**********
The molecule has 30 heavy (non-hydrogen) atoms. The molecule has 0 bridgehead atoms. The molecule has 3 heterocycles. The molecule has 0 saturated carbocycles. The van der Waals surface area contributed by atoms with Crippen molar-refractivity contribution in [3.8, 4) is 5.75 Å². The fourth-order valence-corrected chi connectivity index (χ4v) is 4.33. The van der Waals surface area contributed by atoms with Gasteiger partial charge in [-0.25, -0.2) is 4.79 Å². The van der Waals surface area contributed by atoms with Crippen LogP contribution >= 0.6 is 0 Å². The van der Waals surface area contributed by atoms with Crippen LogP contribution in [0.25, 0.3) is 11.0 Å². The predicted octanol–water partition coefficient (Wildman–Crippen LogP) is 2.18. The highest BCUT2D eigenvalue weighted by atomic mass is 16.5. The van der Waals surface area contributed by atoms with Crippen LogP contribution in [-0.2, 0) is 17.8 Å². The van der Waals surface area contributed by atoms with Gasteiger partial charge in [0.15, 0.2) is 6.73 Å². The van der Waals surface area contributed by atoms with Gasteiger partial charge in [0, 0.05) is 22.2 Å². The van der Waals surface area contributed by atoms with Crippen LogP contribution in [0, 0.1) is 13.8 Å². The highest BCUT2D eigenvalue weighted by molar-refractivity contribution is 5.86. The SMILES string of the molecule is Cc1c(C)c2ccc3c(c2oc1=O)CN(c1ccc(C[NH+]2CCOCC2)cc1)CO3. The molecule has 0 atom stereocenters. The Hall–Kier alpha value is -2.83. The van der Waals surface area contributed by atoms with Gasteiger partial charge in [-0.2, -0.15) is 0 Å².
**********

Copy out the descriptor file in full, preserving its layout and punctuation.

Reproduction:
The molecule has 30 heavy (non-hydrogen) atoms. The molecule has 0 bridgehead atoms. The molecule has 3 heterocycles. The molecule has 0 saturated carbocycles. The van der Waals surface area contributed by atoms with Crippen molar-refractivity contribution in [3.8, 4) is 5.75 Å². The fourth-order valence-corrected chi connectivity index (χ4v) is 4.33. The van der Waals surface area contributed by atoms with Gasteiger partial charge in [-0.25, -0.2) is 4.79 Å². The van der Waals surface area contributed by atoms with Crippen LogP contribution >= 0.6 is 0 Å². The van der Waals surface area contributed by atoms with Crippen LogP contribution in [0.25, 0.3) is 11.0 Å². The predicted octanol–water partition coefficient (Wildman–Crippen LogP) is 2.18. The highest BCUT2D eigenvalue weighted by atomic mass is 16.5. The van der Waals surface area contributed by atoms with Crippen LogP contribution in [-0.2, 0) is 17.8 Å². The van der Waals surface area contributed by atoms with Gasteiger partial charge in [0.15, 0.2) is 6.73 Å². The van der Waals surface area contributed by atoms with Gasteiger partial charge in [0, 0.05) is 22.2 Å². The van der Waals surface area contributed by atoms with Crippen LogP contribution in [0, 0.1) is 13.8 Å². The highest BCUT2D eigenvalue weighted by molar-refractivity contribution is 5.86. The SMILES string of the molecule is Cc1c(C)c2ccc3c(c2oc1=O)CN(c1ccc(C[NH+]2CCOCC2)cc1)CO3. The molecule has 0 atom stereocenters. The Hall–Kier alpha value is -2.83. The van der Waals surface area contributed by atoms with Gasteiger partial charge in [-0.2, -0.15) is 0 Å².